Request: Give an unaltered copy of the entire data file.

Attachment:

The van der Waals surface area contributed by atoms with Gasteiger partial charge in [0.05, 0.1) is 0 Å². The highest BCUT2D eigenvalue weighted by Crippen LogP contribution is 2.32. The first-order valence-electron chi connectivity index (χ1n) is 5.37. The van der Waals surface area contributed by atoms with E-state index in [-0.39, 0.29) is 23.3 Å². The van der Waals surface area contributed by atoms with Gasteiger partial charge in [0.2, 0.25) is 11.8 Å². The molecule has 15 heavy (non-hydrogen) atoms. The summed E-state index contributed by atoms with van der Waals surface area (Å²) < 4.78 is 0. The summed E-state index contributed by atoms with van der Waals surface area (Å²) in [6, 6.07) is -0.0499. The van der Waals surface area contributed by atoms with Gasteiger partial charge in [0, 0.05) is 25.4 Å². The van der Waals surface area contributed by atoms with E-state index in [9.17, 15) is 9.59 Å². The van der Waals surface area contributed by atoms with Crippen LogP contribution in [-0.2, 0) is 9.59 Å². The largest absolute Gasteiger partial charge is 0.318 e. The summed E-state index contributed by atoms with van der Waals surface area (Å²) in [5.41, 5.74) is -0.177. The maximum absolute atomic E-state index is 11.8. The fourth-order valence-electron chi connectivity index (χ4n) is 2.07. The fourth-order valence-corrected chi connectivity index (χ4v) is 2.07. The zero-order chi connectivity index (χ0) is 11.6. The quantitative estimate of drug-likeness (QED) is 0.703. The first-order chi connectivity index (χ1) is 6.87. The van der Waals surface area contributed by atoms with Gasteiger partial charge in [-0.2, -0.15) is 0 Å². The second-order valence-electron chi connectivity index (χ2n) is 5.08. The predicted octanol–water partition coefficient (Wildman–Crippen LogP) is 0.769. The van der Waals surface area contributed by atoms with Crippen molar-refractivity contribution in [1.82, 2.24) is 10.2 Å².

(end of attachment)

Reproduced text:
The van der Waals surface area contributed by atoms with Gasteiger partial charge in [0.05, 0.1) is 0 Å². The highest BCUT2D eigenvalue weighted by Crippen LogP contribution is 2.32. The first-order valence-electron chi connectivity index (χ1n) is 5.37. The van der Waals surface area contributed by atoms with E-state index in [-0.39, 0.29) is 23.3 Å². The van der Waals surface area contributed by atoms with Gasteiger partial charge in [0.2, 0.25) is 11.8 Å². The molecule has 15 heavy (non-hydrogen) atoms. The summed E-state index contributed by atoms with van der Waals surface area (Å²) < 4.78 is 0. The summed E-state index contributed by atoms with van der Waals surface area (Å²) in [6, 6.07) is -0.0499. The van der Waals surface area contributed by atoms with Gasteiger partial charge in [0, 0.05) is 25.4 Å². The van der Waals surface area contributed by atoms with E-state index in [9.17, 15) is 9.59 Å². The van der Waals surface area contributed by atoms with Crippen LogP contribution in [-0.2, 0) is 9.59 Å². The largest absolute Gasteiger partial charge is 0.318 e. The summed E-state index contributed by atoms with van der Waals surface area (Å²) in [5.41, 5.74) is -0.177. The maximum absolute atomic E-state index is 11.8. The fourth-order valence-electron chi connectivity index (χ4n) is 2.07. The fourth-order valence-corrected chi connectivity index (χ4v) is 2.07. The zero-order chi connectivity index (χ0) is 11.6. The quantitative estimate of drug-likeness (QED) is 0.703. The first-order chi connectivity index (χ1) is 6.87. The van der Waals surface area contributed by atoms with Gasteiger partial charge in [-0.2, -0.15) is 0 Å². The second-order valence-electron chi connectivity index (χ2n) is 5.08. The predicted octanol–water partition coefficient (Wildman–Crippen LogP) is 0.769. The van der Waals surface area contributed by atoms with Crippen molar-refractivity contribution in [1.82, 2.24) is 10.2 Å².